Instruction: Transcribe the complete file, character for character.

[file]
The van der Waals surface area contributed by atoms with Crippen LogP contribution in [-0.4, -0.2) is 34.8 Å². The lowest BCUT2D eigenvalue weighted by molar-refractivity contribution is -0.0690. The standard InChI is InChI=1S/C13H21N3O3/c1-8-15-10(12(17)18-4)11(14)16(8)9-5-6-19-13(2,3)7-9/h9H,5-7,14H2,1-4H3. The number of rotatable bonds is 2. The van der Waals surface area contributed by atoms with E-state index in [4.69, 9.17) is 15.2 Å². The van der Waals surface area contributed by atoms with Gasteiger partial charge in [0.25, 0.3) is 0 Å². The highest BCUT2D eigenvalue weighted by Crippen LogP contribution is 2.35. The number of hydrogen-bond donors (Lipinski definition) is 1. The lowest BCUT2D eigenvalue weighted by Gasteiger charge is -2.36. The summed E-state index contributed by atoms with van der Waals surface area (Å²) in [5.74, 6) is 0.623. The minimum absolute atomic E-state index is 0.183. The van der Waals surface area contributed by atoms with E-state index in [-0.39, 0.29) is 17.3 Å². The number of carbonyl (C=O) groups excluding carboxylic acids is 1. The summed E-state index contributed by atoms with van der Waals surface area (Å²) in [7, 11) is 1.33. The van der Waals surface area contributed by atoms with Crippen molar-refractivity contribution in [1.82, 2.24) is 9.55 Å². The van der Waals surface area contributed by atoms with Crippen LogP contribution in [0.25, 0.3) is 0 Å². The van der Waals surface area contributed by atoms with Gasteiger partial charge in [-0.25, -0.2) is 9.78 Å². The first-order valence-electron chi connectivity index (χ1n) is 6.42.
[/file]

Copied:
The van der Waals surface area contributed by atoms with Crippen LogP contribution in [-0.4, -0.2) is 34.8 Å². The lowest BCUT2D eigenvalue weighted by molar-refractivity contribution is -0.0690. The standard InChI is InChI=1S/C13H21N3O3/c1-8-15-10(12(17)18-4)11(14)16(8)9-5-6-19-13(2,3)7-9/h9H,5-7,14H2,1-4H3. The number of rotatable bonds is 2. The van der Waals surface area contributed by atoms with E-state index in [4.69, 9.17) is 15.2 Å². The van der Waals surface area contributed by atoms with Gasteiger partial charge in [0.25, 0.3) is 0 Å². The highest BCUT2D eigenvalue weighted by Crippen LogP contribution is 2.35. The number of hydrogen-bond donors (Lipinski definition) is 1. The lowest BCUT2D eigenvalue weighted by Gasteiger charge is -2.36. The summed E-state index contributed by atoms with van der Waals surface area (Å²) in [5.74, 6) is 0.623. The minimum absolute atomic E-state index is 0.183. The van der Waals surface area contributed by atoms with E-state index in [-0.39, 0.29) is 17.3 Å². The number of carbonyl (C=O) groups excluding carboxylic acids is 1. The summed E-state index contributed by atoms with van der Waals surface area (Å²) in [7, 11) is 1.33. The van der Waals surface area contributed by atoms with Crippen molar-refractivity contribution in [1.82, 2.24) is 9.55 Å². The van der Waals surface area contributed by atoms with Crippen LogP contribution in [0.25, 0.3) is 0 Å². The van der Waals surface area contributed by atoms with Gasteiger partial charge in [-0.25, -0.2) is 9.78 Å². The first-order valence-electron chi connectivity index (χ1n) is 6.42.